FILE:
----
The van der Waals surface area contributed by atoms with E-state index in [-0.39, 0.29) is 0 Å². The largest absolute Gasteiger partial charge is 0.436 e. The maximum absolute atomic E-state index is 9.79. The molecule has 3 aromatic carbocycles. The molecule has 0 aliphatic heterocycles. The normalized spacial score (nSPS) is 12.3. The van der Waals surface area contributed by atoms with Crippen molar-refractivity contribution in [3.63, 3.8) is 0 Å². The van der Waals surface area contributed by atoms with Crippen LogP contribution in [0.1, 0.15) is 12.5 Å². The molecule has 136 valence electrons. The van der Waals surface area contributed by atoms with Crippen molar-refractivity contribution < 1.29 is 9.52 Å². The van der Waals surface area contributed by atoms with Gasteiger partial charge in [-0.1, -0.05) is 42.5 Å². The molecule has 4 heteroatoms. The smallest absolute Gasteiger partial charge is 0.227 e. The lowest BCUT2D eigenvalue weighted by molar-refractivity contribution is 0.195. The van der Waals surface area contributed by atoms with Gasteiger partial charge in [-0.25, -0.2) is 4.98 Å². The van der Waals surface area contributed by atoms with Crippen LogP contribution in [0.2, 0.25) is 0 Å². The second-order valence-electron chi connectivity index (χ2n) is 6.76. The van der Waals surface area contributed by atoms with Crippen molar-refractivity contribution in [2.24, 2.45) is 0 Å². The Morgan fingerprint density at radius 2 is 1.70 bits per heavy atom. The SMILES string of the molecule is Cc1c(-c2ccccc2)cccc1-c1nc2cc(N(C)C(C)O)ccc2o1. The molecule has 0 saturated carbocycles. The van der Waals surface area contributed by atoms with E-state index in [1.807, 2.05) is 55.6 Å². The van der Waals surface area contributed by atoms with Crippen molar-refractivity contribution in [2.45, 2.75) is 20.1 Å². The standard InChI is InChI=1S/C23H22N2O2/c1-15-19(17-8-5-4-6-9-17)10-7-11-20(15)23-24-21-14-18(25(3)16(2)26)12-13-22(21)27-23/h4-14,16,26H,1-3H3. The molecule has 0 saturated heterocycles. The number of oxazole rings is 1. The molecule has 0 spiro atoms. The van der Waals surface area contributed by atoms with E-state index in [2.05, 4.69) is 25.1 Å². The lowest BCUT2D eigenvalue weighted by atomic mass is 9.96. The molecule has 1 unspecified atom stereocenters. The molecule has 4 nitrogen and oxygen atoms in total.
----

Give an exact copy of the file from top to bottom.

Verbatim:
The van der Waals surface area contributed by atoms with E-state index in [-0.39, 0.29) is 0 Å². The largest absolute Gasteiger partial charge is 0.436 e. The maximum absolute atomic E-state index is 9.79. The molecule has 3 aromatic carbocycles. The molecule has 0 aliphatic heterocycles. The normalized spacial score (nSPS) is 12.3. The van der Waals surface area contributed by atoms with Crippen molar-refractivity contribution in [3.63, 3.8) is 0 Å². The van der Waals surface area contributed by atoms with Crippen LogP contribution in [0.1, 0.15) is 12.5 Å². The molecule has 136 valence electrons. The van der Waals surface area contributed by atoms with Crippen molar-refractivity contribution < 1.29 is 9.52 Å². The van der Waals surface area contributed by atoms with Gasteiger partial charge in [-0.1, -0.05) is 42.5 Å². The molecule has 4 heteroatoms. The smallest absolute Gasteiger partial charge is 0.227 e. The lowest BCUT2D eigenvalue weighted by molar-refractivity contribution is 0.195. The van der Waals surface area contributed by atoms with Gasteiger partial charge in [-0.25, -0.2) is 4.98 Å². The van der Waals surface area contributed by atoms with Crippen LogP contribution in [0.2, 0.25) is 0 Å². The second-order valence-electron chi connectivity index (χ2n) is 6.76. The van der Waals surface area contributed by atoms with Crippen molar-refractivity contribution in [2.24, 2.45) is 0 Å². The Morgan fingerprint density at radius 2 is 1.70 bits per heavy atom. The SMILES string of the molecule is Cc1c(-c2ccccc2)cccc1-c1nc2cc(N(C)C(C)O)ccc2o1. The molecule has 0 saturated carbocycles. The van der Waals surface area contributed by atoms with E-state index in [1.807, 2.05) is 55.6 Å². The van der Waals surface area contributed by atoms with Crippen molar-refractivity contribution in [2.45, 2.75) is 20.1 Å². The standard InChI is InChI=1S/C23H22N2O2/c1-15-19(17-8-5-4-6-9-17)10-7-11-20(15)23-24-21-14-18(25(3)16(2)26)12-13-22(21)27-23/h4-14,16,26H,1-3H3. The molecule has 0 saturated heterocycles. The number of oxazole rings is 1. The molecule has 0 spiro atoms. The van der Waals surface area contributed by atoms with E-state index in [2.05, 4.69) is 25.1 Å². The lowest BCUT2D eigenvalue weighted by atomic mass is 9.96. The molecule has 1 unspecified atom stereocenters. The molecule has 4 nitrogen and oxygen atoms in total.